Bakers Journal

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Technical Talk: Mitigating the Mycotoxin Risk


November 27, 2007
By Dr. John Michaelides

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This column is written by Dr. John Michaelides of the Guelph Food Technology Centre.

Question: What are mycotoxins, how do they contaminate grains and other food ingredients, what are the regulatory limits, and how can we reduce them in our baked goods?

Answer: Mycotoxins are chemical compounds produced by fungi that are toxic or in some cases carcinogenic; these toxins affect both human and animal health. Mycotoxin-producing fungi can be found on grains, fruits, vegetables and other organic materials.

Mycotoxins can severely affect our food supply with devastating consequences to human and animal health. Effects of mycotoxins are numerous and diverse including: liver, kidney and reproductive dysfunction; impacts on the immune and nervous systems; cancer and ultimately death. Mycotoxins are very powerful and their presence in minute concentrations (parts per million and in some cases in parts per billion) in food or feed is considered a health
hazard.

Mycotoxins have been associated with human suffering for millennia. With no way to explain the source of the suffering humans attributed the deadly effects of mycotoxins to gods and holy entities. For example, ergotism, which is the term used to describe the severe symptoms that occur after ingesting grain contaminated with ergot, was often called St. Anthony’s fire or holy fire due to the hallucinogenic effects the toxin produced. In the middle ages, if a fungal outbreak in grain was severe, ergotism was known to have killed thousands of Europeans. Ergot is actually a structure called a sclerotium that resembles the grain kernel of rye but is much darker in colour and made out of the filaments of the fungus Claviceps purpurea. These structures contain many mycotoxins, among them lysergic acid diethylamide – more commonly known as LSD. Ergot was the first mycotoxin problem that affected the millers and bakers through the middle ages. Today, the ergot problem is not as significant thanks to the grain handling industry.

Mycotoxin poisonings have probably occurred for as long as humans have inhabited the earth. However, only recently has it been possible to isolate and characterize these chemical compounds and associate them with the symptoms of the poisonings. With this newfound understanding many mycotoxins have been identified and their toxicity has been evaluated in humans and animals.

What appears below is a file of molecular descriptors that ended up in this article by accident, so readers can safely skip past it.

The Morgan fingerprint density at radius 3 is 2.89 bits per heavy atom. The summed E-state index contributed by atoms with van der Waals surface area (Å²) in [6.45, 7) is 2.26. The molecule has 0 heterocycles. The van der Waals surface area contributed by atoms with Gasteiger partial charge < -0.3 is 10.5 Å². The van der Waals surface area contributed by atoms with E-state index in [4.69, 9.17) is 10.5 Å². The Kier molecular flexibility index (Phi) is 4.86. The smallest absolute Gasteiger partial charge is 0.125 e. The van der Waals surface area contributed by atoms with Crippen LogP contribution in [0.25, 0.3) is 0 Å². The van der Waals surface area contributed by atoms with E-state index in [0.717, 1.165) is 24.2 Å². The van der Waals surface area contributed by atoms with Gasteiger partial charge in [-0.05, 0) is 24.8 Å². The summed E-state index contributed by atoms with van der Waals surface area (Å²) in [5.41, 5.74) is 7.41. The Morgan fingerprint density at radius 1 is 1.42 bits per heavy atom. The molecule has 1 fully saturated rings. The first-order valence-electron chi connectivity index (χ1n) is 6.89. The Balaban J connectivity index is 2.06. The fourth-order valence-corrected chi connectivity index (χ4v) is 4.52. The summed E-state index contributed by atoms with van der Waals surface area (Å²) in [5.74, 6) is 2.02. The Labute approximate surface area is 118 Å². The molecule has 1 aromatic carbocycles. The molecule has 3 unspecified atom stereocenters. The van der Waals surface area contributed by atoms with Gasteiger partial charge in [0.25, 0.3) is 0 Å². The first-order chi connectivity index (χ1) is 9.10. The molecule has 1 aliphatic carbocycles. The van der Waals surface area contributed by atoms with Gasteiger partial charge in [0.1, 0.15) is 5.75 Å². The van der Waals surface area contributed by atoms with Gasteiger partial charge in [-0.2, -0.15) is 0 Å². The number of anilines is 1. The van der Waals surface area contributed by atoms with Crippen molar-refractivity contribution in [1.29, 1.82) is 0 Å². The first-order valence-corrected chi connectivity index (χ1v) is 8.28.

In Canada, and other temperate climates, the major mycotoxins produced by indigenous fungi are the trichothecenes which include deoxynivalenol (DON or Vomitoxin), nivalenol (NIV), T-2 toxin, and HT-2 toxin. Others include zearalenone (ZEN), fumonisin B1 (FB1), ochratoxin A (OA) and ergot.

However, as our trade policies become more liberal, other mycotoxins of concern may be introduced into the Canadian food and feed supply from warmer or subtropical climates. For example the fungus Aspergillus flavus, which produces aflatoxin, is not indigenous to Canada, however importation of foods, feed or ingredients from warmer climates can result in contamination of our foods with this toxin.

The major concern with mycotoxins in the baking industry is the contamination of flour. Traditional milling processes may reduce the amount of mycotoxins in the refined flour. However, as we move towards including more whole grains in baked goods the threat of contamination should be taken more seriously. It is estimated that 25 per cent of the grains produced each year worldwide are contaminated with mycotoxins.

Exposure to mycotoxins, for humans, is mainly through the consumption of contaminated foods but it can also occur through inhalation and skin absorption.

There are many ways to prevent or minimize the contamination of crops with mycotoxin-producing fungi. Farmers can implement crop rotations, use fungicides and alter harvesting practices, as well as improve grain handling and storage. In addition there is an attempt to develop wheat and other grain varieties that are resistant to fungal infection.

Many countries around the world (approximately 100 in 2003) have regulations in place to deal with mycotoxin contamination of feed and food. The Canadian Food Inspection Agency has introduced limits and tolerance levels for certain mycotoxins in foods and ingredients for human consumption as well as animal feed. For example, Deoxynivalenol (DON) has a limit of two parts per million (mg/kg) in unclean soft wheat for human consumption. The limit for Aflatoxin in nut products destined for human consumption is 15 parts per billion. More information on Canadian limits and tolerance levels can be found on the CFIA website.

Mycotoxin contamination of food and feed is a serious problem but concerted efforts by governments and industry reduce the risk of contamination of our food supply. As the market moves towards organic and natural products we need to take the necessary measures in order to minimize the mycotoxin risks associated with these products.

For more information, or fee for service help with product or process development needs, please contact the GFTC at 519-821-1246, by fax at 519-836-1281, or by e-mail at gftc@gftc.ca.


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